But while yogurt is a dairy product, it is exceptional in that it is alkalizing and a concentrated source of live probiotic cultures, which help support a healthy digestive system and boost the immune system. This applies also to all fermented dairy products, such as kefir and sour cream. But stay away from sweetened yogurt, since sugar is acidifying. Instead, get the plain unflavored kind and add your favorite fresh fruits, almonds, or seeds with a little honey or stevia.
Additionally, yogurt does not cause problems to those who are lactose intolerant because the live organisms produce lactase, the enzyme necessary to break down lactose. And last but not least, plain yogurt is a good source of minerals, such as potassium, iodine, calcium, phosphorus, and zinc. Vitamins B12, B2, and B5 are also found in yogurt.
Question & Answer #6
I would be very interested to know if you have looked into the use of Pure Maca Powder for strengthening bone density for those with osteoporosis or osteoportic patients.
Elaine Hollingsworth, has written a book “Take control of your health and escape the sickness industry’. She is Director of Hippocrates Health Centre of Australia. She has done much research into the use of Maca for the above health problem.
I look forward to your reply.
I do have your book.
Maca powder is a dehydrated, cruciferous root vegetable, also known as Lipidium peruvianum or meyenii, and it is rich in calcium, magnesium, iron and silica. As implied by its name (peruvianum), it is an ancient Peruvian food with medicinal properties.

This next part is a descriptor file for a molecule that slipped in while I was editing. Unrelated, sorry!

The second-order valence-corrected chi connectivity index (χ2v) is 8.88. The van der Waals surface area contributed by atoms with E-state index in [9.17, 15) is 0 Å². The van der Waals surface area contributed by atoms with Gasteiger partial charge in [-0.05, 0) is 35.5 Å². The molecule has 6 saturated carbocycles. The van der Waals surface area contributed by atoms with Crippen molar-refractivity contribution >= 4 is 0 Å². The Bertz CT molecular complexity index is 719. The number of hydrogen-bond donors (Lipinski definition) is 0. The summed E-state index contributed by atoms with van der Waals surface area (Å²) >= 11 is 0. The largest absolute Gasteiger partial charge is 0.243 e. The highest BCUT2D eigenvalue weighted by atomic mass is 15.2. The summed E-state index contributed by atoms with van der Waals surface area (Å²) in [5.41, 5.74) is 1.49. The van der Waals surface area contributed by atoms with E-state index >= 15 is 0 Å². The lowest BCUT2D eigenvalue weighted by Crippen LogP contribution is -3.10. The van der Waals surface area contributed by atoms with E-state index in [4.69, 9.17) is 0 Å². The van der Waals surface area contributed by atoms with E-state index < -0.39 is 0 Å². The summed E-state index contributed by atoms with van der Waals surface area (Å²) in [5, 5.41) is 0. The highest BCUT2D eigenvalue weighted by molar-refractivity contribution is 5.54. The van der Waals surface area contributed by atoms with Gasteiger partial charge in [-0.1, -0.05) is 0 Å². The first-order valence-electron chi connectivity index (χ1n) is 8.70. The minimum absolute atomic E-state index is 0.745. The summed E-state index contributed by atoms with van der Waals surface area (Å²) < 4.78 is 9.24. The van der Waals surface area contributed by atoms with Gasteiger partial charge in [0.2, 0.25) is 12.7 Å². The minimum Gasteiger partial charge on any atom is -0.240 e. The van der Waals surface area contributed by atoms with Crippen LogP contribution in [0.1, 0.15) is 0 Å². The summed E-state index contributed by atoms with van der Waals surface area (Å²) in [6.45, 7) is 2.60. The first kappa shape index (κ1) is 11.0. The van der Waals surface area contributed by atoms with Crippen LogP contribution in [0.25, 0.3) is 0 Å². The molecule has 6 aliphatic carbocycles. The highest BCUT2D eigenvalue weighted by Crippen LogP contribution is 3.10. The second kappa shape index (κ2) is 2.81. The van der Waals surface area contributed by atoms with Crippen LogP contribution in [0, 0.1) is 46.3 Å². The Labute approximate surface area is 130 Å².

Maca root has a known effect on steroid hormones like testosterone, progesterone, and estrogen, and on the adrenal glands. And some side effects have been reported, especially if taken for longer periods. For example, there are some who suffer from an upset stomach, increased heart rate, heartburn, mood swings, hot flashes, and headaches.
Question & Answer #7
Thanks Vivian for developing this easy to follow and wonderful program and for keeping with us with your useful tips. I am following your program, and coming from Middle Eastern descent, I find it pretty much compatible with my diet. However, I cannot cut on consuming pita bread. I know that bread is acidic because of the flour, but I stopped the rice and pasta, except the bread. Can you tell me if I exceed my 20% allowance is that very detrimental to the osteopenia I have? Thanks.
As I answered Carol about yogurt, there is no need to completely eliminate ANY food when you follow the Save Our Bones Program. So you can most certainly eat rice and pasta; just make sure it’s in the approximate proper balance with the alkalizing foods. Notice that I write “approximate”, because it doesn’t have to be exact. The Save Our Bones Program is really flexible, and even if you’d have a meal at 70/30 balance or with a lower alkaline value, you’d still be way ahead of the game in comparison to the Standard American Diet (S.A.D.).
In fact, I wrote an article about the S.A.D. and bone health. If you haven’t yet, I urge you to read it. It’s titled “How to Keep Your Bones Happy: Stay Away from the S.A.D.”
So when you eat pita bread, try to get it made with whole wheat flour, and if you exceed the acid/alkaline balance by a lot, make sure you have a 100% alkalizing snack a little later. Here are some delicious ideas: almonds, celery sticks, carrots, or any alkalizing fruit of your choice.
So go ahead and enjoy your meals.
Question & Answer #8